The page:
Sophie Calle undertook a renewed attempt to come closer to a stranger's life in 1983 with her work The Hotel, a series of 21 diptychs which show all the signs of a traveler's nightmare  As the artist informs us, she worked for three week as a housemaid in a Venetian hotel, but instead of cleaning and tidying the rooms allocated to her each day, she unscrupulously went through the travelers' luggage, photographing individual items and noting down her observations. The photographs and texts confront the spectator with fragments of strangers' biographies, personal peculiarities, intimate and everyday habits. Through the eyes of the artist the spectator becomes a voyeur, but even then does not gain a clear impression of these unknown persons.
The aesthetic problem to which the skeptical Sophie Calle devotes her attention as an artist is the potential and failure of art to make binding statements about one's own and other people's personalities. In The Detective, for example, this central dilemma is highlighted in the disagreements between the report by the artist and that by the detective: although the detective, who stands for the spectator, witnesses her actions over the course of a whole day, he gains no access to the artist's personality, is unable to sketch a portrait of her. He neither succeeds in deciphering the meaning of the places to which the artist leads him, nor of the encounters which she deliberately arranges. The photographs which the detective is commissioned to take to complement his report are blurred and often shot from a great distance, so that they too contribute little toward painting an authentic portrait of the person pursued. 
With The Detective, as with other works, Sophie Calle addresses the theme of the failure of the "myth of information" Despite all his professional routine, from his distanced perspective the detective gains no insight into the artist's personality, not even when she deliberately organizes her day to include meaningful encounters.  Only the spectator who sees Sophie Calle's notes as part of a work of art gets some impression of the artist's efforts to shape the course of her day so as to produce a representative image, and thereby acquires insight into her [artistic] individuality. Ultimately it is here that the art-theoretical dimension of Sophie Calle's work becomes clear: her investigative pursuits, be they real or invented, certainly bear witness to the artist's personal obsession, but more than anything else they bear witness to the failure of art to penetrate a stranger's life, to understand and grasp it through observation.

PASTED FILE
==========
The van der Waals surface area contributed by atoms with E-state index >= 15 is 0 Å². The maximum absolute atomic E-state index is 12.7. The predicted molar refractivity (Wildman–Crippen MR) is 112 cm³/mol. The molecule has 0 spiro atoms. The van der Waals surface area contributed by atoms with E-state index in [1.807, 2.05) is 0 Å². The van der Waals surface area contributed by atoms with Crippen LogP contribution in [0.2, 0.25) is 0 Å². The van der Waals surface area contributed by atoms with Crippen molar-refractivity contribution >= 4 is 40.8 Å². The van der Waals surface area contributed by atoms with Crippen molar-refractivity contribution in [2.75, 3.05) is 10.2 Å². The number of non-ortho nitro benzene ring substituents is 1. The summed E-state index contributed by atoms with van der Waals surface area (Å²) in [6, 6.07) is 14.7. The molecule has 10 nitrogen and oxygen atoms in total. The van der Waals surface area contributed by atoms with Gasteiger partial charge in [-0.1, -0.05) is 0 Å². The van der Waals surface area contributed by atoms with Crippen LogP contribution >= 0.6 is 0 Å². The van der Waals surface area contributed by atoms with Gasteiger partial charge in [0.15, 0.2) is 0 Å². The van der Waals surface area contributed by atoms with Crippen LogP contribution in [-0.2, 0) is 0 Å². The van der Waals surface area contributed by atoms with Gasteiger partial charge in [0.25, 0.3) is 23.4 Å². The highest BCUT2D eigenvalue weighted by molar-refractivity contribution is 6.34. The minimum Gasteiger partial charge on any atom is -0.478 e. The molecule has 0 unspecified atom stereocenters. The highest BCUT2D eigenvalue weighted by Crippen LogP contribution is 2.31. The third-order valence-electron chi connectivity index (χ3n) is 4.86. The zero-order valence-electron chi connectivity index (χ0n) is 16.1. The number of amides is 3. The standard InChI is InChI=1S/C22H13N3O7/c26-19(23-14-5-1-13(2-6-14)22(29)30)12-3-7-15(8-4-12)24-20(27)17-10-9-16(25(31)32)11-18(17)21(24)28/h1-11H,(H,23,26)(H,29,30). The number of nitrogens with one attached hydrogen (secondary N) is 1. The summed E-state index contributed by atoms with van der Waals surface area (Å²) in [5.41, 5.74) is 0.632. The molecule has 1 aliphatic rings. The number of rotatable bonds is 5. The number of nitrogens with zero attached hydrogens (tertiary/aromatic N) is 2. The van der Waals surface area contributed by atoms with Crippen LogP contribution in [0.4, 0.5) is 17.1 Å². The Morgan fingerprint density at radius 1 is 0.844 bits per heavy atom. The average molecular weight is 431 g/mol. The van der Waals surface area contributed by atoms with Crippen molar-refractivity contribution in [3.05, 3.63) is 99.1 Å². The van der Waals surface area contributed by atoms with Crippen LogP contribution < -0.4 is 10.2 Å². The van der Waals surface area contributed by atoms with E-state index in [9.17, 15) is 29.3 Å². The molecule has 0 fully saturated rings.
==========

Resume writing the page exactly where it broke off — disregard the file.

1 Sophie Calle, Double Game, Violette Editions, London, 1999, p. 122f; cf. the French original Sophie Calle, A suivre …, Actes Sud, Arles, 1998 (Double jeux, vol. 4), p. 111. During exhibitions this explanation is mounted on the wall in adhesive lettering. ^
2 Cf. Calle, 1998, pp. 111-144; Calle, 1999, pp. 122-137. ^
3 The handwritten notes complemented by photographs, snippets from daily newspapers, postage stamps and drawings were later edited by Sophie Calle under the title Préambule; cf. Calle, 1998, pp. 10-35; cf. Calle 1999, pp. 68-75. ^
4 Cf. Barbara Heinrich : »Die wahren Geschichten der Sophie Calle«, in: Die wahren Geschichten der Sophie Calle, exhib. cat. Museum Fridericianum, Kassel, 2000, pp. 6-18, p. 6. On Sophie Calle's "rules of the game" see Gianni Romano, Sophie Calle: »Die Exotik des Objekts«, in: Noema 38/1992, pp. 50-56, p. 56; Guy Scarpeta: »Sophie Calle. Le jeu et la distance«, in: Art Press 111/1987, pp. 17-19; p. 17. ^
5 Calle, 1998, op. cit., pp. 37-109; Calle ,1999, op. cit., pp. 76-121. ^
6 The first panel of these diptychs shows the untouched bed in the respective room, and under it is the detailed report by the artist; the second panel always carries a series of black-and-white photographs which Calle is supposed to have taken in the disorderly hotel rooms; cf. Sophie Calle, L'hôtel, Actes Sud, Arles, 1998 (Double jeux, vol. 4); Calle, 1999, op. cit., pp. 139-185. ^
7 In the publication The Detective it is noticeable that more pictures have been used than in the exhibited work. In particular, photographs in which Sophie Calle is relatively easily recognizable are not included in the exhibition version of the work. ^
8 Heinrich, 2000, op. cit., p. 7. ^
9 Cf. Nehme Guralnik, Sophie Calle: True Stories, in: Sophie Calle: True Stories, exhib. cat., Tel Aviv Museum of Art, 1997, pp. 218-209, p. 212. ^